Even though USB memory sticks are quite reliable, there still is the risk of losing it, or even worse, that somebody might steal it from you. The data, you store on your memory stick is probably vital to you; otherwise you wouldn’t bring it with you always. Hence, it is important to backup your memory stick regularly and make sure that nobody is able to access the data on it, if it gets into the wrong hands. It is certainly no solution to just copy all files manually every now and then. It is the first law of any backup strategy: Never backup manually! The reason is obvious. It is easily forgotten, and the probability is high that if you ever need the backup its data is outdated.
To secure the data on an USB stick, you have to encrypt it. Many memory sticks come with encryption software. However, it is not advisable to use it. Usually, one doesn’t know what encryption algorithm was used, and if it was correctly implemented.
My favorite encryption software is the Open Source tool TrueCrypt. It is a well-known program that is very easy to use. If a security leak was found in it, you’ll will probably read about it somewhere, and an update will be available shortly afterwards. You certainly don’t have this guarantee for encryption software that was delivered with your USB stick. Please check out my review about TrueCrypt to learn more about this nifty tool.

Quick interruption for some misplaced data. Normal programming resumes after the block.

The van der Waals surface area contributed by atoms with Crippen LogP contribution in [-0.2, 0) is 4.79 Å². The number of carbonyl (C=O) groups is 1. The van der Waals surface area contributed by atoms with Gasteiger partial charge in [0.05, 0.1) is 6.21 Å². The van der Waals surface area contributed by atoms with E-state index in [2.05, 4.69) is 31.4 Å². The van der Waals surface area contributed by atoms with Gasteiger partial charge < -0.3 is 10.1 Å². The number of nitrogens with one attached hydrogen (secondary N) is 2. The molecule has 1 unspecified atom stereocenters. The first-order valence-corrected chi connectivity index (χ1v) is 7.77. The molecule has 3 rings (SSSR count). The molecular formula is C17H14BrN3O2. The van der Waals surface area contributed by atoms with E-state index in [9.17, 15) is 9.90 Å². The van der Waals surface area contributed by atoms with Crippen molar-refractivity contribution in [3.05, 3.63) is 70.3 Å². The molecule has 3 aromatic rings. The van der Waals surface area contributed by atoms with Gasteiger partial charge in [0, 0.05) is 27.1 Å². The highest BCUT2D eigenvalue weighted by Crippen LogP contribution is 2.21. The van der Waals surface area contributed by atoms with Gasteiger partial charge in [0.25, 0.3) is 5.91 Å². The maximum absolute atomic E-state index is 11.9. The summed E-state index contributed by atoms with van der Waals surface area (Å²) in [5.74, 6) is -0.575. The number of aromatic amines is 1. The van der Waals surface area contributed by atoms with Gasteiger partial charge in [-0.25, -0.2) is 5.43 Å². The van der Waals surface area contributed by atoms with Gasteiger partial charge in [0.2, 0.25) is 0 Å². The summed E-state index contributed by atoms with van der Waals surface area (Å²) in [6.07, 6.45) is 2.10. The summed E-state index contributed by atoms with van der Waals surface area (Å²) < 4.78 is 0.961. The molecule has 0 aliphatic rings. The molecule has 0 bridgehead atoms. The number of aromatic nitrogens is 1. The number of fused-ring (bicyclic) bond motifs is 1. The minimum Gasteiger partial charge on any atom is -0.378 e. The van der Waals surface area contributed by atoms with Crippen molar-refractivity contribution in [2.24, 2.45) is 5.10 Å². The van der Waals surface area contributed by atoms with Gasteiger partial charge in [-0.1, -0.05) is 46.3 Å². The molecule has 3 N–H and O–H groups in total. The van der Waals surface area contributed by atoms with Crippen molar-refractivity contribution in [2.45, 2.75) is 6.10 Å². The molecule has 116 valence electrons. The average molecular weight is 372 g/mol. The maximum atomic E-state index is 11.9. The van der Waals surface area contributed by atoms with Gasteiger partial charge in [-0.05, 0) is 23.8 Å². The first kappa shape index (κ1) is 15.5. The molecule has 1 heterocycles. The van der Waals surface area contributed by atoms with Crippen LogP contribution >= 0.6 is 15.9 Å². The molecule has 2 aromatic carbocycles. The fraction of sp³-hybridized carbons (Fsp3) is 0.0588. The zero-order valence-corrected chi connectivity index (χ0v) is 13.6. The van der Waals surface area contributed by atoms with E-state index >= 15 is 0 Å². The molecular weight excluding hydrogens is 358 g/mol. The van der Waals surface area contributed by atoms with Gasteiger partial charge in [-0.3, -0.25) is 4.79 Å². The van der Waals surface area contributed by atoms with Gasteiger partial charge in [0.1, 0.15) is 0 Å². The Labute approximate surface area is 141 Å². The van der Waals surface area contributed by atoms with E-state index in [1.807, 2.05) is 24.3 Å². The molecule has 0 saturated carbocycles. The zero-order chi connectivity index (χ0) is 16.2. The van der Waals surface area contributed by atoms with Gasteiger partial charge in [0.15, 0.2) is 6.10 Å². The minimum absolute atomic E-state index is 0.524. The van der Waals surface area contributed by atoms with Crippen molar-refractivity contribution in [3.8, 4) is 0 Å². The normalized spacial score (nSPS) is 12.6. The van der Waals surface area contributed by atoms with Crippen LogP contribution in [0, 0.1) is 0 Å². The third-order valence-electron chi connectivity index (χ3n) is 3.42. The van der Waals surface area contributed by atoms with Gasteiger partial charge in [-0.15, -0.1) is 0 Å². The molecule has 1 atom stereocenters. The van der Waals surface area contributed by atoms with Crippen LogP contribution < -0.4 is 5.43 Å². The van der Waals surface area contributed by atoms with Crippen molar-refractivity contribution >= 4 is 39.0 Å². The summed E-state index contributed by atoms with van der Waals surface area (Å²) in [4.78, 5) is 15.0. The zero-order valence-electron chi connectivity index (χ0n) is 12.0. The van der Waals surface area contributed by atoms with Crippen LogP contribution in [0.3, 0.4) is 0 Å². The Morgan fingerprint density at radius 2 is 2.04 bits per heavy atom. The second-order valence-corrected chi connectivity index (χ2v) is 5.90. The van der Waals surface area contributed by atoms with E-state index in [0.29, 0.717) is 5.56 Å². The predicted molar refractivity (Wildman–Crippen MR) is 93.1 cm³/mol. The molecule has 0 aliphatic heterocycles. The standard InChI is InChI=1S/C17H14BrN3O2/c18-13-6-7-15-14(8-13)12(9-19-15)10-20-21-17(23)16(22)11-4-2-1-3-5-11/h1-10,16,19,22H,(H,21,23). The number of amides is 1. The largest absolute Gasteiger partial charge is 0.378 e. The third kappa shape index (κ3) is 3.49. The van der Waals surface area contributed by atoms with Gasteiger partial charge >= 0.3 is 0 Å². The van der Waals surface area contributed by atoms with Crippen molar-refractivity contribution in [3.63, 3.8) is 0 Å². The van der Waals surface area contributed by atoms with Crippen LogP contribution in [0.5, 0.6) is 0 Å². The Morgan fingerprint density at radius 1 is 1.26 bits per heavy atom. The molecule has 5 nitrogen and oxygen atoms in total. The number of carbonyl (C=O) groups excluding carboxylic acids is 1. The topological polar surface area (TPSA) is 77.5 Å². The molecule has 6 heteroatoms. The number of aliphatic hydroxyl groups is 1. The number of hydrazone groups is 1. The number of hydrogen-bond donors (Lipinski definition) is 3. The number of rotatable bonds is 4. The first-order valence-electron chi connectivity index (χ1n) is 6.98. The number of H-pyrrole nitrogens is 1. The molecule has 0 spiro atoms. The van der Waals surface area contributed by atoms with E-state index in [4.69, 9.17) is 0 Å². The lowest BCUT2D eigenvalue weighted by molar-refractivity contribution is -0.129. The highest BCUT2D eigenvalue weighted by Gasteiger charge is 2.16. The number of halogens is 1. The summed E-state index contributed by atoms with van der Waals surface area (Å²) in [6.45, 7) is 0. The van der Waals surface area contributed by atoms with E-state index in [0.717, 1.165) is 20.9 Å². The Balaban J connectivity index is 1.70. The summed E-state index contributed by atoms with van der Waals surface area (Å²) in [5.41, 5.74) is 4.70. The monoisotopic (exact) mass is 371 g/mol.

Update: Please, also check out my review about TrueCrypt 5.
Another advantage of using TrueCrypt is that it simplifies backups because all your data will be stored in just one file. So you only have to make sure that this file is copied regularly to your hard disk. And if your stick contains confidential data, your backup will be automatically encrypted, too.
The best time to backup your USB stick is whenever you plug it into your PC. If you use the stick on your PC at home and at work, you’ll always have a copy of your data on both computers. To start the backup automatically when you insert the USB stick, you have to create a file named autorun.inf in its root directory with the following contents:
On a Vista machine this will automatically start autrun.bat whenever you connect the USB stick. On a computer with Windows XP, a window will be opened where you can launch the batch file.
TrueCrypt has one disadvantage. You have to specify the size of the TrueCrypt file in advance. The size of this file is always the same even though you only use a fraction of its capacity. So it can take some time until the file is copied to your hard disk. The size of my TrueCrypt file is 1GB. With my stick, it only takes a couple of seconds to copy the file. However, if you want to use a larger file or your stick is slow, you might want to run the backup only if you know that you changed the data on it. The following batch file which should be named autorun.bat solves this problem:
@ECHO OFF<br />
ECHO 1. Backup USB stick<br />
ECHO 2. Quit<br />
set /p choice=<br />
IF '%choice%' == '2' GOTO QUIT<br />
IF '%choice%' == '1' GOTO BACKUP<br />
copy stick.tc "%userprofile%\my documents"<br />
In this example, I assumed that you named your TrueCrypt file stick.tc. If you choose “1″, it will be copied to your documents folder and if you select “2″, no backup will be performed. Of course, you can copy your backup to any other folder.
A nice side effect of this backup solution is that if you ever forget your USB stick at work, you’ll have at least the last version of your data at home. But if you want to make sure that you’ll always have your memory stick with you, then you should check out this post: Never forget your memory stick.